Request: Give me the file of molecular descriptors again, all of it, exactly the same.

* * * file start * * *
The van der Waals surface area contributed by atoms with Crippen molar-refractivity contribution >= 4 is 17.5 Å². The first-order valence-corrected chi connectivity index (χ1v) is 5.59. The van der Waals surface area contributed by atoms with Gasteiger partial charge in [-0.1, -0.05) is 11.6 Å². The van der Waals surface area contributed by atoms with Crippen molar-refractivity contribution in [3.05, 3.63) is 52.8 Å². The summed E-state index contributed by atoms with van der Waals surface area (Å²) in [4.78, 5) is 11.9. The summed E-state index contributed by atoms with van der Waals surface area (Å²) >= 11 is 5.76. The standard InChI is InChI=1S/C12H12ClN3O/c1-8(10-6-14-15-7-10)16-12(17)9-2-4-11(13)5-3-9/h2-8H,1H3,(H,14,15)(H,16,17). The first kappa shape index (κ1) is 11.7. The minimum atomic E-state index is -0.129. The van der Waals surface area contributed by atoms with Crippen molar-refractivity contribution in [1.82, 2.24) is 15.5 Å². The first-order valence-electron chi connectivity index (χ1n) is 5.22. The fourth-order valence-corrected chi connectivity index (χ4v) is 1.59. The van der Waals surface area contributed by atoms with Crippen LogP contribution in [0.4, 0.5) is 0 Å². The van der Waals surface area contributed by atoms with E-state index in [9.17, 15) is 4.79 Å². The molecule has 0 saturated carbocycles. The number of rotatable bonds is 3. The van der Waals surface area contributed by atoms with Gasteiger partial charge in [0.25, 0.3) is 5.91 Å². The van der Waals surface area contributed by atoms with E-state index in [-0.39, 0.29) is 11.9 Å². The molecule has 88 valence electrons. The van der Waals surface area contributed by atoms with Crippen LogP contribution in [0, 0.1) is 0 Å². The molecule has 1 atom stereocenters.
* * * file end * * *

The van der Waals surface area contributed by atoms with Crippen molar-refractivity contribution >= 4 is 17.5 Å². The first-order valence-corrected chi connectivity index (χ1v) is 5.59. The van der Waals surface area contributed by atoms with Gasteiger partial charge in [-0.1, -0.05) is 11.6 Å². The van der Waals surface area contributed by atoms with Crippen molar-refractivity contribution in [3.05, 3.63) is 52.8 Å². The summed E-state index contributed by atoms with van der Waals surface area (Å²) in [4.78, 5) is 11.9. The summed E-state index contributed by atoms with van der Waals surface area (Å²) >= 11 is 5.76. The standard InChI is InChI=1S/C12H12ClN3O/c1-8(10-6-14-15-7-10)16-12(17)9-2-4-11(13)5-3-9/h2-8H,1H3,(H,14,15)(H,16,17). The first kappa shape index (κ1) is 11.7. The minimum atomic E-state index is -0.129. The van der Waals surface area contributed by atoms with Crippen molar-refractivity contribution in [1.82, 2.24) is 15.5 Å². The first-order valence-electron chi connectivity index (χ1n) is 5.22. The fourth-order valence-corrected chi connectivity index (χ4v) is 1.59. The van der Waals surface area contributed by atoms with Crippen LogP contribution in [0.4, 0.5) is 0 Å². The van der Waals surface area contributed by atoms with E-state index in [9.17, 15) is 4.79 Å². The molecule has 0 saturated carbocycles. The number of rotatable bonds is 3. The van der Waals surface area contributed by atoms with Gasteiger partial charge in [0.25, 0.3) is 5.91 Å². The van der Waals surface area contributed by atoms with E-state index in [-0.39, 0.29) is 11.9 Å². The molecule has 88 valence electrons. The van der Waals surface area contributed by atoms with Crippen LogP contribution in [0, 0.1) is 0 Å². The molecule has 1 atom stereocenters.